#ThankfulThursday: Reflections Upon My First and Second “Tours” of Walter Reed

If you remember, I had written for our Memorial Day article mentioning about a family member receiving treatment at Walter Reed National Military Medical Center. Now that my family member made it “official” on social media that they are being treated for cancer, I think it is safe to say (at least), that the family member I was referring to all this time is my brother. I just returned from a “second tour” of two weeks (last time I stayed a little over three weeks in May), and I am still amazed and inspired. I wanted to take a moment to share a slice of what I had learned during my most recent trip there.

As always, the medical and support staff at Walter Reed are phenomenal. I feel that my words do not reflect how much I admire and respect all that they do at the hospital for active military and veterans. The medical team working with my brother has been diligent (sometimes over-diligent, but that’s okay). He is still not affected by nausea from the chemo (thank goodness for those newer anti-emetics!) However, he was more fatigued this time around (and lost more hair). Seeing him this way was kind of hard for me. What had kept me up was his attitude through it all. He has kept a positive attitude and, whenever he would go in for an appointment (for the infusion, labs or follow-up with the doctor) he would be like, “Let’s do this!” I am very happy and grateful for the way he has been handling this.

Like last time, we were staying at the Fisher House. This time, however, were a different mix of patients from my last visit. I spoke to a few of them and listened to some of their stories. Between their stories and the stories of my brother, I got a glimpse of active military life. There was one man who was there with his mother – I am going to call him “Joe.” When we – my brother and I – first saw him, he looked like anyone else, except that he was visibly missing the right half of his head. I was amazed that he was able to stand, walk and speak pretty well. Later, when I struck up a conversation over breakfast with him and his mother, and I learned a lot more about him.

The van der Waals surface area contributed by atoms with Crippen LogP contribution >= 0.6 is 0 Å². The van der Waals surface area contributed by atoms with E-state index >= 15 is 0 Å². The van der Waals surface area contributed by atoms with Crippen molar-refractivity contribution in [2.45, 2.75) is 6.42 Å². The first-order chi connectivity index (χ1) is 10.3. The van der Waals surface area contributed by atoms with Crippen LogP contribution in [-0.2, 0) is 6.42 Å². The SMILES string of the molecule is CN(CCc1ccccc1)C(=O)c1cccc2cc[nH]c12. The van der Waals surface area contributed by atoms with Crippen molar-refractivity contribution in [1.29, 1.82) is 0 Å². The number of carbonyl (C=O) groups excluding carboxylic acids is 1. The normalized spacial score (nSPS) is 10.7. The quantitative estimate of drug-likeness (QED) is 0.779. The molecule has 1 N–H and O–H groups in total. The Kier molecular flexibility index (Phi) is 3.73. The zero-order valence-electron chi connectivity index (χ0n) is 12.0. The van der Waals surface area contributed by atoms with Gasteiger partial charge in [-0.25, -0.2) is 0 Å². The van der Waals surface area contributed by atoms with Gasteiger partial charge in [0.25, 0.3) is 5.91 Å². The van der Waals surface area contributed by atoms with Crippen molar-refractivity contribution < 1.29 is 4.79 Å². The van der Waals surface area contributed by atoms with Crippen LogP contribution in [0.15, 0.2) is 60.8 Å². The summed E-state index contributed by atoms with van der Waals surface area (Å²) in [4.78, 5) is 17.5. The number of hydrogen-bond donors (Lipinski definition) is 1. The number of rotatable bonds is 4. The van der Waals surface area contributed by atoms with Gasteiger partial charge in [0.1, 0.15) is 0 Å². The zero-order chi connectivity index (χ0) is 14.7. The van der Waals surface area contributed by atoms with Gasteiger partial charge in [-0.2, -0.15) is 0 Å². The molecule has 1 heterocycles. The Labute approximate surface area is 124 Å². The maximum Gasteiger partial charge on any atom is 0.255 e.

About 13 years ago, his convoy was hit by an IED (that’s Improvised Explosive Device). The shock and shrapnel hit him in his head. One of the people in his unit refused to leave without him, despite others telling them to “just go.” He wasn’t expected to survive the night. He was flown to a hospital in Germany, where his mother met up with him. He was alive, but still wasn’t expected to survive very long. He was stabilized and brought to Walter Reed. I am not sure what happened next (they skipped that part of the story), but eventually, he did awaken and was in a wheelchair at first. His medical team remade part of his skull with a plastic-like polymer, so his brain could still be protected (of course). They are here now because that polymer “shield” had gotten infected and they had to remove it. Now, they are preparing to put a titanium one in its place.

Joe can still understand what you are saying and he can keep up in a conversation. Sometimes, if you mention something that strikes a memory in him, he will tell you. He said that his neurologist uses him as an example for his lectures at the teaching hospital. They think that his brain made new connections to compensate for what is lost. He learned to walk on a therapy horse, because their hips move similar to ours when they walk. I then learned that he is blind in his left eye and doesn’t see very well in his right. Sometimes, he has to walk with one arm on his Mother for guidance. He still remembers music/songs that he likes and is re-learning to play the bass guitar (again, I was amazed because the right-side of the brain supposedly controls creativity and music appreciation). The one blessing in all of this, is that he has kept a positive attitude, despite all that had happened. Yes, he had been frustrated at times when he couldn’t do or remember something. No signs of depression or post-traumatic stress disorder (PTSD) either. Otherwise, he has been pretty happy, he said that he would still enlist, even after knowing that this would happen.

Hearing from their experiences has given me more perspective on things. There were times I would feel down and hopeless. Yet, my brother and Joe still maintained a positive attitude, despite what they are going through. I am definitely inspired and I am humbled by their experiences.

So, my dear reader, I hope that my short story gave you some inspiration and perspective. Again, I realize there are times where we feel overwhelmed and stressed with the tasks of daily living. It may help to try and take a deep breath, then think to ourselves, “This is only temporary; this will come to pass.” Also, it would help to remember that keeping a positive attitude while weathering the current storm can help us emotionally and physically in the end (ex: less stress, less strain on the heart, less emotional toll). I am also a big fan of “talking it out,” because sometimes, by saying it out loud, it helps with the problem’s “release.” Plus, you may get some needed advice and guidance from the person you are discussing this with. There are also crisis hotlines available that one can call or even text – some depending on your area, but most are nationwide. The National Alliance on Mental Illness (NAMI) has a list of crisis lines available (in Chicago, they are listed here: http://namichicago.org/en/crisis-lines/), which includes the Suicide Prevention Hotline as well (1-800-273-TALK).